Tessa Thompson, Nnamdi Asomugha, Eva Longoria, Aja Naomi King, Wendi McLendon-Covey
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It’s nothing revolutionary as a romance (and arguably, could’ve taken more risks), but as a somewhat-revisionist throwback to classic cinema, at a time when nostalgia feels like an essential service, it’s a highly pleasant experience worth having.
This New York-set jazz romance may not be strictly sci-fi, but its genesis as a production carries that tone; a trip back to the late ‘50s-early ‘60s Hollywood system, but one that allowed for Black creatives to control the narrative and tell their own stories. The classic production values, music sensibilities, understanding of dramatic catharsis – just refracted through a perspective that historically didn’t get its fair due. This was how writer/producer/director Eugene Ashe pitched this feature to star Tessa Thompson, and credit to them both, they managed to pull off that vibe.
Spearheaded by Thompson and Nnamdi Asomugha as two star-crossed lovers, their romance feels both nostalgic and distinctly modern. Rustic studio backlots meet advanced cinematography. Vintage jazz standards meet Nick Hornby-esque conversational zeal. Conflicted Golden Age emotionality meets Method-with-a-capital-M acting. It’s a harmonious mixture that avoids being either try-hard or out-of-touch.
It also makes for an interesting look at intersectionality that also doesn’t feel misplaced in either timeframe. While incorporating certain romantic tropes that were not served particularly well in either (the disposable love interest, the liar revealed, etc.), the way that the standards of ‘polite society’ play into the narrative certainly put the ‘class’ in ‘classy’. Men and women needing to fulfill specific roles, like the influence of Sylvie’s etiquette-teaching mother on how her relationship ‘looks’ to other people, along with the continuing pretences of spousal relationships that seem so strained as to exist only for their convenience. It’s nothing new, but considering how much catching up remains for cinematic representation, it becomes new.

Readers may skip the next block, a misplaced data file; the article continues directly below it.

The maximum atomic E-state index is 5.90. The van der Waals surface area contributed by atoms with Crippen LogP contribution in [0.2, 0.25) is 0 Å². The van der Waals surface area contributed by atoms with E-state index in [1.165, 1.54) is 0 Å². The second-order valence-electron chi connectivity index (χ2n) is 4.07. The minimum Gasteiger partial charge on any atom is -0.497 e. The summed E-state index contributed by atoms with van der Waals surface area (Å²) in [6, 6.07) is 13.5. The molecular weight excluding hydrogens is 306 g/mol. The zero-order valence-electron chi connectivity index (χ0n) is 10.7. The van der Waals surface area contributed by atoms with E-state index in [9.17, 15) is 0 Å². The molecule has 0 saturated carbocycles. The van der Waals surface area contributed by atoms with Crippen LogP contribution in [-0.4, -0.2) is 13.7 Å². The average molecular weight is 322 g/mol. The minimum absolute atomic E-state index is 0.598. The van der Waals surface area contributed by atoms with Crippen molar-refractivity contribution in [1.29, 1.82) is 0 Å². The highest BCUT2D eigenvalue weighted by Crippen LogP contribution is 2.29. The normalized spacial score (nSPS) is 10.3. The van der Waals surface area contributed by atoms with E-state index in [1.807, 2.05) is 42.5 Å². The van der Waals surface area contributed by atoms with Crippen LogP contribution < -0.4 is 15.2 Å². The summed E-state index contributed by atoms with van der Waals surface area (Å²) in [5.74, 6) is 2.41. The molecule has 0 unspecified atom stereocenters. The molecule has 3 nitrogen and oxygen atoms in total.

That disconnect between what is seen and what is known runs through the veins of the entire production, starting with a humorously relatable moment with two broken television sets compensating for each other. As Thompson’s Sylvie and Asomugha’s Robert search for meaningful employment in television and music respectively, we see the reality behind all the swooning jazz: Black people backstage, white people on the stage, Black artists under the thumb of white managers, Black TV producers whose work props up the white presenters, Black experience that isn’t deemed important enough to be highlighted by those who bathe in the spotlight. It turns the production impetus into chewier thematic subtext, further highlighting the injustice of how this wasn’t normalised long before now.
Much like Crazy Rich Asians, Sylvie’s Love uses tried-and-tested cinematic and romantic conventions to show that everyone’s wants and desires really aren’t that different at the end of the day. It’s nothing revolutionary as a romance (and arguably, could’ve taken more risks), but as a somewhat-revisionist throwback to classic cinema, at a time when nostalgia feels like an essential service, it’s a highly pleasant experience worth having.